DETECTIVES leading an international investigation into the disappearance of a man from York say they have had a major breakthrough thanks to The Press.

Dennis Crook was living in Victoria, British Columbia, when he was reported missing in October 1985, and local police appealed to North Yorkshire’s force on Wednesday for assistance in finding his sister Lillian, who they believe lived in Holgate.

Detective Chantal Ziegler, of Victoria Police Department, said although they had been unable to track Lillian down, they were contacted by another sister of Mr Crook who read about the appeal in The Press, and who was keen to help the investigation.

Det Ziegler said: “I didn’t even have time to think about the outcome, and we had an outcome.”

Det Ziegler said Mr Crook’s sister - who had not seen him for 41 years - was also able to share new information about her brother which was not previously available - he was born in Moor Monkton, studied at Archbishop Holgate’s School until 1968, and had enjoyed travelling, spending time in the US before he moved to Canada. He was last known to have been in England in 1971, when his family lived in Holgate.

She said: “We weren’t aware there was another sibling, so knowing that is good.

“It seems there was a discrepancy with his date of birth too, his sister says he’s actually 68, not 66. The focus now is trying to locate a picture of him.”

Asked why the case had been reopened so long after Mr Crook’s disappearance, Det Ziegler said the case had never been closed.

She said: “In Canada, all missing persons investigations remain open until that person is found.

“Since 2016, we have new policing standards, and needed to bring our files up to 2018 standards, and one of those changes is DNA, so part of my duty is to review historical cases when I have time - as I also review daily cases, and we have an average of two missing people every day. The person remains missing and is entered on a central database which includes details of all police records, such as recovered stolen property and DNA records from unidentified deaths.”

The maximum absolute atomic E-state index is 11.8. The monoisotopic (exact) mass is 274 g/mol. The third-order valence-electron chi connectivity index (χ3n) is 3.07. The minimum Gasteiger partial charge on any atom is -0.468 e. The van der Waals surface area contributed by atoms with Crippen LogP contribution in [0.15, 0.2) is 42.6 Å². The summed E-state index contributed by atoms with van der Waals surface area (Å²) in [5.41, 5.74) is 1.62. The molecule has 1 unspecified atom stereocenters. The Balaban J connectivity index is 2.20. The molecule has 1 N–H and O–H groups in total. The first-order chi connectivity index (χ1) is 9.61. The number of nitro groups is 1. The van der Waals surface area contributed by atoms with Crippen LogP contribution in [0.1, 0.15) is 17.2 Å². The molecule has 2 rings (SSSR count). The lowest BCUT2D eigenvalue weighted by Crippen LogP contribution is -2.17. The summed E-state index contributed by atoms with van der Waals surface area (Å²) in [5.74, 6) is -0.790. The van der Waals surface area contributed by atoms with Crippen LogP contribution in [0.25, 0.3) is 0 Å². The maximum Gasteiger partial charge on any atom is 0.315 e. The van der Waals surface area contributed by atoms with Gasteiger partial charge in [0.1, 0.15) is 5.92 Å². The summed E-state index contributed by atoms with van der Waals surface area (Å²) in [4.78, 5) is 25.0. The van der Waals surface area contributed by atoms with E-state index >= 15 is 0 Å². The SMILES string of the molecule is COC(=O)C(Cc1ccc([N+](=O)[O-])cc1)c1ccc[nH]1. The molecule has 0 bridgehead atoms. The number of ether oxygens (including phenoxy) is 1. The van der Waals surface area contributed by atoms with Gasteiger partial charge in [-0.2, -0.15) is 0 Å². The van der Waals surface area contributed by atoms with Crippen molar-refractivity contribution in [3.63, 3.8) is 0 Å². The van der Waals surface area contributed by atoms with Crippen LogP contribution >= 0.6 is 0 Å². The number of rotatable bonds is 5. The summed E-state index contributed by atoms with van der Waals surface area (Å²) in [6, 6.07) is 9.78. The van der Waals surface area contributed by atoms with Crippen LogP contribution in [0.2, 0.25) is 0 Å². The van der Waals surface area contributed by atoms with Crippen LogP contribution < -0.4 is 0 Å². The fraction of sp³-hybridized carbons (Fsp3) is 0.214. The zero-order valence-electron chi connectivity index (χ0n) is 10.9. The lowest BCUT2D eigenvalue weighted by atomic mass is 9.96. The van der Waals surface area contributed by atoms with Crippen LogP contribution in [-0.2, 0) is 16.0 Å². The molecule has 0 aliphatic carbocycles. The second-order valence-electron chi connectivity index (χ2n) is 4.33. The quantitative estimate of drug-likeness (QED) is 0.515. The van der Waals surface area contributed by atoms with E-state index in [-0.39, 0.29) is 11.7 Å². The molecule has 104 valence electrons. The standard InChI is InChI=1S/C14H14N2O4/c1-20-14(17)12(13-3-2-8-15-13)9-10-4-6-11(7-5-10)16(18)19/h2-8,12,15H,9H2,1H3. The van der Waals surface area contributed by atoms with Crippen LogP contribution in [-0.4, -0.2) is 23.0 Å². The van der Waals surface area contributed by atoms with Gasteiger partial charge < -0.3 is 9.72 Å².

Det Ziegler shared some new information about the investigation. She said: “His employer and friend reported he didn’t show up to work one day. They didn’t think there was anything wrong at that time, thought he might be sick and would turn up but he never showed.

“Police went to his door and he wasn’t home, his animals weren’t being fed, his car was still there. He was just gone. There’s nothing in the investigation to indicate he met with foul play, but there’s nothing to suggest otherwise, so we have to consider all options.”

Det Ziegler said she was still hoping to receive a photo of Mr Crook from the University of Nottingham, where they know he studied for a BA degree, and said the next step in the investigation would be for North Yorkshire Police to take a sample of DNA from Mr Crook’s sister, which will be couriered to British Columbia and run through Canadian databases.

She said: “There’s a national database that we’re using for unidentified bodies, but with no matching sample, it will be helpful to have familial DNA to compare.”

Det Ziegler said she was very pleased with the response to the appeal: “It’s amazing, I’m so happy. I couldn’t believe, when I got the email, the power of social media and the internet. We can’t do this alone, we needed help. I was hoping someone might say ‘I knew him in school or university and I have a picture’. That’s what I was hoping for. So far we’re getting some responses, emails from people saying there’s a D Crook at certain addresses, two people saying they knew one sibling, so it’s been fantastic right from the start.”

Anyone who knew Dennis Crook, or can help police find Lillian Crook should contact North Yorkshire Police on 101 or 01904 618691.

Alternatively, email